Colorado emphasizes on eating local, especially this harvest season
Following are some of the most bountiful farmers’ markets in Colorado, as compiled by the Colorado Tourist Board. More farmers’ markets from Alamosa to Woodland Park are listed on Colorado Farmers’ Market Association website. Curiously, the Boulder County Farmers’ Market, which spearheaded the movement, does not seem to belong the statewide association.
The Boulder County Farmer’ Markets in downtown Boulder offers locally grown vegetables, fruits, gourmet cheeses and wines at 50 stalls. Shoppers can also enjoy freshly prepared food and pastries by local chefs to get a glimpse of the menus at some of the area’s farm-to-table restaurants. Open Saturdays from the first Saturday in April until the third Saturday in November, plus a smaller version with local wine, beer and music on Wednesday nights from May through September.
The Gunnison Farmers’ Market provides local fruits, vegetables, fresh eggs, cheeses, honey, herbs and more. Activities for all ages include cooking demos, samples for lunch and breakfast from resident food vendors. Kids’ activities include painting with cherries, celebrating wildflowers, cooking from the garden and pumpkin carving. Saturdays from mid-June through early November.
The Golden Farmers’ Market brings together a wide variety of local produce, Colorado wines, hand-spun cheeses, freshly baked breads and more. The Jefferson County Master Gardeners provide weekly demos on topics including kids’ terrarium making, rock gardening and container vegetables. Visitors can also enjoy free horse-drawn carriage rides and live music. Saturdays from the beginning of June through the beginning of October.
The Telluride Farmers’ Market gathers regional food from a 100-mile radius, including local bread, eggs, vegetables, fruits, meats, cheeses and more. Also on hand local prepared food vendors along with music and presentations. The market is open Fridays beginning in June through the second week of October.
Cortez Farmers’ Market vendors from around the area bring their fresh offerings of meats, cheeses, fruits, peppers and other produce, honey, jams, jellies, home-made breakfast burritos and tamales. Visitors can also enjoy live music and arts and crafts. Saturdays from the beginning of June through the end of October.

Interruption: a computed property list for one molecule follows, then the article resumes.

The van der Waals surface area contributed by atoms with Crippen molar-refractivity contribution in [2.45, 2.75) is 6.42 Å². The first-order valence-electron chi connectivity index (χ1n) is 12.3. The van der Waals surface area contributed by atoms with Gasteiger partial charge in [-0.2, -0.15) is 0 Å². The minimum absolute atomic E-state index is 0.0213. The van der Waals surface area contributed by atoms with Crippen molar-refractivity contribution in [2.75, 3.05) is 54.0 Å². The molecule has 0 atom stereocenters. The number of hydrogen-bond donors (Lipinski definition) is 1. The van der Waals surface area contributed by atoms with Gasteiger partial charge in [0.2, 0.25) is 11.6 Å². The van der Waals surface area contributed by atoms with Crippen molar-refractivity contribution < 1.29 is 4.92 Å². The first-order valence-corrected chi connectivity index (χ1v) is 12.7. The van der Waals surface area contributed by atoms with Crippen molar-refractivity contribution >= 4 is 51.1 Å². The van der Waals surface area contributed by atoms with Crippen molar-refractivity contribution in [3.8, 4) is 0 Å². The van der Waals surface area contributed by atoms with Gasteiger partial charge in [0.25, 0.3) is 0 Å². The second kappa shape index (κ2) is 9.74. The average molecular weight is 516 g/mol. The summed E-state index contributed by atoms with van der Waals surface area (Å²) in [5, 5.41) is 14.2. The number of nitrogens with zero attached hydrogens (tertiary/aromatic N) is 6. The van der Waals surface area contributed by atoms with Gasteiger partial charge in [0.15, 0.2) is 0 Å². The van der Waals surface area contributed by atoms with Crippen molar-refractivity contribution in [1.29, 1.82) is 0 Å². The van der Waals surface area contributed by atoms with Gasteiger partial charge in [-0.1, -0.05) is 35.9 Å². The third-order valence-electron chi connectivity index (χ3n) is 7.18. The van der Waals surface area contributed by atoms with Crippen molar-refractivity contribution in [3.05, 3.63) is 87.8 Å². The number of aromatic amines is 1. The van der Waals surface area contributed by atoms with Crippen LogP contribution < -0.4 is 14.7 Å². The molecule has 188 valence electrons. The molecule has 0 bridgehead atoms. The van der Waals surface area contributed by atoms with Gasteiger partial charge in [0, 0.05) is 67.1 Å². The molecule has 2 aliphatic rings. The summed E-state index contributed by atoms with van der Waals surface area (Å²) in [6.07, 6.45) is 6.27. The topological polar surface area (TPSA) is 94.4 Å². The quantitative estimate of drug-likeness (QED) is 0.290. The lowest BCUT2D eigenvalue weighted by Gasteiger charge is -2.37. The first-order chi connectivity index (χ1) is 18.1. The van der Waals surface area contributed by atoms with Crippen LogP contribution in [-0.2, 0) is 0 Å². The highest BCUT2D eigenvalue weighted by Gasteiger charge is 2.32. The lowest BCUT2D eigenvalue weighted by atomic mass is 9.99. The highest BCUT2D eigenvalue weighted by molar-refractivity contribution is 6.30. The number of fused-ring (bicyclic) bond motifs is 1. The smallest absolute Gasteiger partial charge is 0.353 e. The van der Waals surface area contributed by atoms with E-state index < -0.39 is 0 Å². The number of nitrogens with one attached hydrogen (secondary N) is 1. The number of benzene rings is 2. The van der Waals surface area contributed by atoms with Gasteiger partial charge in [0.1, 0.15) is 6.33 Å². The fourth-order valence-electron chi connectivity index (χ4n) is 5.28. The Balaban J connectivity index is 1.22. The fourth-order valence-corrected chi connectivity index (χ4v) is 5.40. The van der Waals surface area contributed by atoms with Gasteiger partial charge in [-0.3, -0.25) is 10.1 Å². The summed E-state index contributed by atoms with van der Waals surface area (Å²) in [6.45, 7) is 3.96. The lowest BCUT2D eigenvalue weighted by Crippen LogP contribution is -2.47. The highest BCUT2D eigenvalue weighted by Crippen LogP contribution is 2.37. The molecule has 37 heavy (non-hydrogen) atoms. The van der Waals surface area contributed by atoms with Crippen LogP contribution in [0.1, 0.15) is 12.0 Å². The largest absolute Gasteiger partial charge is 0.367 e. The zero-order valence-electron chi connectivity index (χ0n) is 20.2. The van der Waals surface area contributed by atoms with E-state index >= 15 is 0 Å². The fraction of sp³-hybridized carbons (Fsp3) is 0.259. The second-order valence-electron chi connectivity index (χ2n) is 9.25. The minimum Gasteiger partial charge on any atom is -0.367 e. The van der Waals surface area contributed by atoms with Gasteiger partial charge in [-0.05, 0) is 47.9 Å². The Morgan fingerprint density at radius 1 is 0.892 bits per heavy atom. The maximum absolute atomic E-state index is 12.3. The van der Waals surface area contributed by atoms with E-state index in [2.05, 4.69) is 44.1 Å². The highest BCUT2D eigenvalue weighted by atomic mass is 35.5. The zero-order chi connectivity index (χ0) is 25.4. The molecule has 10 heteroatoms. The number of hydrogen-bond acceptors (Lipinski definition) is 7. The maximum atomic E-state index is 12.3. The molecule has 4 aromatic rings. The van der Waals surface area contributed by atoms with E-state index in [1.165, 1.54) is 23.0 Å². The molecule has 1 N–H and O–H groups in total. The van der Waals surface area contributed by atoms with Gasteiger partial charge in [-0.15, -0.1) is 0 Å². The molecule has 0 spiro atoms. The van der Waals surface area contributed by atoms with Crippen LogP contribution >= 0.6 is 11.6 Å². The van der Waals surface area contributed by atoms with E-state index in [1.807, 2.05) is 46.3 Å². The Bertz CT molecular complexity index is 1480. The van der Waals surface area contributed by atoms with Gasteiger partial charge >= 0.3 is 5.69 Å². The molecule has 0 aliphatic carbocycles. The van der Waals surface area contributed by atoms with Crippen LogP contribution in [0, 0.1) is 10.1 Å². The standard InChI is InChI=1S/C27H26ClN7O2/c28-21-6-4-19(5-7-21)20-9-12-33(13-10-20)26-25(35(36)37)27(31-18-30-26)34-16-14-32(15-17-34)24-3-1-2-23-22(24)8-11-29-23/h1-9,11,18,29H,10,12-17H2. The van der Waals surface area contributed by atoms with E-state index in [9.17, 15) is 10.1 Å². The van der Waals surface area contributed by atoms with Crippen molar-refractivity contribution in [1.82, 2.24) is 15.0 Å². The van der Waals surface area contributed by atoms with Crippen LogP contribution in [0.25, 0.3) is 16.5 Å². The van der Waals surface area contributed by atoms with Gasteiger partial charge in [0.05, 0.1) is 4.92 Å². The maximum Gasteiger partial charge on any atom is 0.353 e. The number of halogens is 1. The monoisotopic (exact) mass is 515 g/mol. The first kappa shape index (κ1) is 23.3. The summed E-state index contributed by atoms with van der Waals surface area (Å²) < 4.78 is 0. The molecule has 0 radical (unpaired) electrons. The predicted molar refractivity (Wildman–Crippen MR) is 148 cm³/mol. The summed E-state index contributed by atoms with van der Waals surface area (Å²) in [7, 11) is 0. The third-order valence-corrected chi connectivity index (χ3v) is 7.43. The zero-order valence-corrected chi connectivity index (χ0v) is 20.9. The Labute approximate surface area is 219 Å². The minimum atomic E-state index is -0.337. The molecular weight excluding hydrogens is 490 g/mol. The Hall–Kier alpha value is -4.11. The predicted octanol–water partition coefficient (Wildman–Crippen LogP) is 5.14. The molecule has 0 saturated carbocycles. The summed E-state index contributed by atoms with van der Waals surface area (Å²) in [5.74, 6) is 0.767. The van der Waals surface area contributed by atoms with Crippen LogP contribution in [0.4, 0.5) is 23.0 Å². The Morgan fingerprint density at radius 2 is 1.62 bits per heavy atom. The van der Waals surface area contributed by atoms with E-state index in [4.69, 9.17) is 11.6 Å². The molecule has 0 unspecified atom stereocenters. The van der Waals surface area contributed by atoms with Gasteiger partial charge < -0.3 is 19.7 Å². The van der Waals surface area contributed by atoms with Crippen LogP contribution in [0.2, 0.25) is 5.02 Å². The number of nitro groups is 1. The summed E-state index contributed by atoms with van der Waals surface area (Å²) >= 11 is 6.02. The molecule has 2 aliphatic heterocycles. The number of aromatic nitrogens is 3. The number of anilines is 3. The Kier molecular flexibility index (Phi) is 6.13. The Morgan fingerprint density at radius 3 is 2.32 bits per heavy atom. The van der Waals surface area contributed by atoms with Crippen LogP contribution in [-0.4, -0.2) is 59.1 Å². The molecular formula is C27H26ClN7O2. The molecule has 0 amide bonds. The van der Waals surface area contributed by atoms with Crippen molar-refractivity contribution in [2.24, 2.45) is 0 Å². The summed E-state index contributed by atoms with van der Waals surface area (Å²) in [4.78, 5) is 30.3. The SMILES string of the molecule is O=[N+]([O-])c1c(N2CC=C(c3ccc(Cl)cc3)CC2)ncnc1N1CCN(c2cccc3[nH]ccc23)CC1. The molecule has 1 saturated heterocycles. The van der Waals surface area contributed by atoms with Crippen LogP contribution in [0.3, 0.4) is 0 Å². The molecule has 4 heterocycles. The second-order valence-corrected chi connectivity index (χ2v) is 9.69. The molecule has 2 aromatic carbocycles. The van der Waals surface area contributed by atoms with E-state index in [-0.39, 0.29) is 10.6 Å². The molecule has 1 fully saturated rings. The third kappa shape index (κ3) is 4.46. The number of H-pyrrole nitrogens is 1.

The Youth Farmers’ Market program combines a joint effort between Slow Food Denver and Denver Urban Gardens that teaches students how to set up a market stand at their schools and sell produce from the school gardens and local farms to those within the school community. Students also learn about marketing, business management and seasonality of produce. Days and locations vary, but tend to be Fridays, Saturdays and Sundays. Click here for a current schedule of upcoming markets.
The Minturn Market has grown to 115 vendors each week along with two live music stages and children’s activities. The market offers a variety of farm-fresh and organic produce, breakfast and lunch options and gourmet foods. Each summer, the market attracts over 45,000 people and runs on Saturdays from the end of June through mid-September.
US Highway 50 along the Arkansas River Valley through Otero County boasts a stretch of nine farmstands and small markets, most open daily and all showcasing the goods of the fertile land in the area that is known for corn and melons Highlights along the route include Lusk’s Farm Market on a farm that operating since the early 1900s; Hanagan’s Farm Market featuring “pick your own” chilies and tomatoes; Hirakata Farm Market, a fifth-generation family farm business known for Rocky Ford Melons; and Knapp’s Farm Market that also ships its fresh produce direct to consumers.